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The Daily Tar Heel

Music Review: Katharine Whalen & Her Fascinators' "Madly Love"

There’s the music, there’s your expectation of what the music will sound like, and then there’s that space in-between the reality and your prediction — sometimes a reservoir, sometimes a stream. But for Katharine Whalen & Her Fascinators’ Madly Love, the gap between the expected and the actual was a gulf, one that reveals Whalen’s breadth and distinguishes her latest from her past work with the Squirrel Nut Zippers.

Title track and opener “Madly Love” attests that these songs carry more weight than your standard rock ballad. Weird and intriguing, it’s a distillation of David Byrne-ian quirkiness and an Appalachian folk singer’s strange vowels. It exemplifies what Whalen and company do so well — taking what could be hooky and riffy and massaging it around the edges until it only vaguely resembles what you’ve heard before.

For most of the album, this rule holds true, and the group and its frontwoman throw in enough oddity to keep you on your toes. There are places, especially on the slower tracks, where the momentum falters, but it’s momentary. Like clockwork, Whalen’s next verse interrupts the malaise, and you’re reminded of another influence you didn’t see coming.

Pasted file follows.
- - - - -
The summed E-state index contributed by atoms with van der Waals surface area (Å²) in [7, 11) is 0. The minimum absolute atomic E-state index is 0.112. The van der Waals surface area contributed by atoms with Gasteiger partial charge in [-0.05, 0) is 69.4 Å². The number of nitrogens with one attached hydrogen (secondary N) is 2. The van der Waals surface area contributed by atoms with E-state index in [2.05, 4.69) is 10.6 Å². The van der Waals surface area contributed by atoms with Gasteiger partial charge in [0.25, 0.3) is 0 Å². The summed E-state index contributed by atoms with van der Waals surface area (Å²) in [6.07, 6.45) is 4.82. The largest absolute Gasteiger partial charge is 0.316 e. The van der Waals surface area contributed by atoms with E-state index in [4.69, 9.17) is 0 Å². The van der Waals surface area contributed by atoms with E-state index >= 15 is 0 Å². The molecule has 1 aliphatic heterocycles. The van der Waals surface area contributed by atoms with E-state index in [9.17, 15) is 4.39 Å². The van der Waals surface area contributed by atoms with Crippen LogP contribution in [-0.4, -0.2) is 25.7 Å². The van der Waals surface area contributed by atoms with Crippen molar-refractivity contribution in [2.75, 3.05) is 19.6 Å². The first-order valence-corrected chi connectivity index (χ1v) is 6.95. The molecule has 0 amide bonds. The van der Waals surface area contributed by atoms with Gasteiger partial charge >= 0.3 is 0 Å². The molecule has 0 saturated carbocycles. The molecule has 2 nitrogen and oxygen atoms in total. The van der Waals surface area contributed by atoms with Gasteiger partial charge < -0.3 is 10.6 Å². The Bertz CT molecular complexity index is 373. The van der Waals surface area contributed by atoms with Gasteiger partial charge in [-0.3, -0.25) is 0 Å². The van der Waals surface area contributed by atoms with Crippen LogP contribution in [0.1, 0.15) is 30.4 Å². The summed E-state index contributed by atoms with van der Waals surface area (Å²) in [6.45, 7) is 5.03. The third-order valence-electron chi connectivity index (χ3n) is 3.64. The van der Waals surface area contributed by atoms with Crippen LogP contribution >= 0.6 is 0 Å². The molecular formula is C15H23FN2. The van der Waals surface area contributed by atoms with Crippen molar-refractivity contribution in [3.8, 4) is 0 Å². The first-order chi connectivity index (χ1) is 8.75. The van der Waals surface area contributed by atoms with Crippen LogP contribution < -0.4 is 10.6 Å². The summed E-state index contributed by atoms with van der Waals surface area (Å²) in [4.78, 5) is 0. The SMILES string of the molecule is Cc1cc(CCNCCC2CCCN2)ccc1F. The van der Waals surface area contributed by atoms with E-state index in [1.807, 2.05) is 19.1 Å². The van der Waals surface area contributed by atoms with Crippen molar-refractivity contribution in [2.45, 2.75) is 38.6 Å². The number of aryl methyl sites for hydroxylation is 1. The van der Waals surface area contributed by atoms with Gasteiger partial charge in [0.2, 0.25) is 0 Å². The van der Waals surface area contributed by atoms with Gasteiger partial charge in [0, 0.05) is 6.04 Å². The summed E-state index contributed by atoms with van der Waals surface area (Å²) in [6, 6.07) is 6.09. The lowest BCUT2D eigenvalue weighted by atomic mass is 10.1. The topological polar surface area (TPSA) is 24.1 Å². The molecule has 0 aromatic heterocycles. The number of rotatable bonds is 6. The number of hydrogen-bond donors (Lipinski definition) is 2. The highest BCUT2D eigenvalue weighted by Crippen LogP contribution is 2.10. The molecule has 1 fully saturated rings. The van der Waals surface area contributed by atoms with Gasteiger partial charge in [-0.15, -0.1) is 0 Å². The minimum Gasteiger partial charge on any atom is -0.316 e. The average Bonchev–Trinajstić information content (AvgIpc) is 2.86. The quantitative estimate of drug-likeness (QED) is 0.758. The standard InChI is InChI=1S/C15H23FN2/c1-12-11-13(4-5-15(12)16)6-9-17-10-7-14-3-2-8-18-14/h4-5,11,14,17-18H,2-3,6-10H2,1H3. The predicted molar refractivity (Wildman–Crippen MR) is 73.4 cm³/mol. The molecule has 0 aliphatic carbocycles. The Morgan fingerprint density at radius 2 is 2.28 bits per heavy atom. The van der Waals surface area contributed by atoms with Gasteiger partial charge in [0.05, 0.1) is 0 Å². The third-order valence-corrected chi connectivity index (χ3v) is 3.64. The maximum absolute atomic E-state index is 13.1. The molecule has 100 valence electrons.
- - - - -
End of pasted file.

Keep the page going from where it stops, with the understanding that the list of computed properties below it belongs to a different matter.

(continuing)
“With You,” the record’s closer, defies the precedent its slower forebears set. What seems lethargic elsewhere feels intentional here. That’s likely due to the vocals, Whalen’s most heartfelt — mixed with the sad caw of a crow at the end of the song, they sound completely organic.

Even music critics misjudge, and the basis is often silly — an album cover, a snippet of a song, a naysayer, or, in this case, an artist’s past work. But Madly Love is a record that forces you to reset your gauge, an imperfect but enjoyable reminder that unanticipated bits and pieces can end up as a beautiful, distinctive whole.

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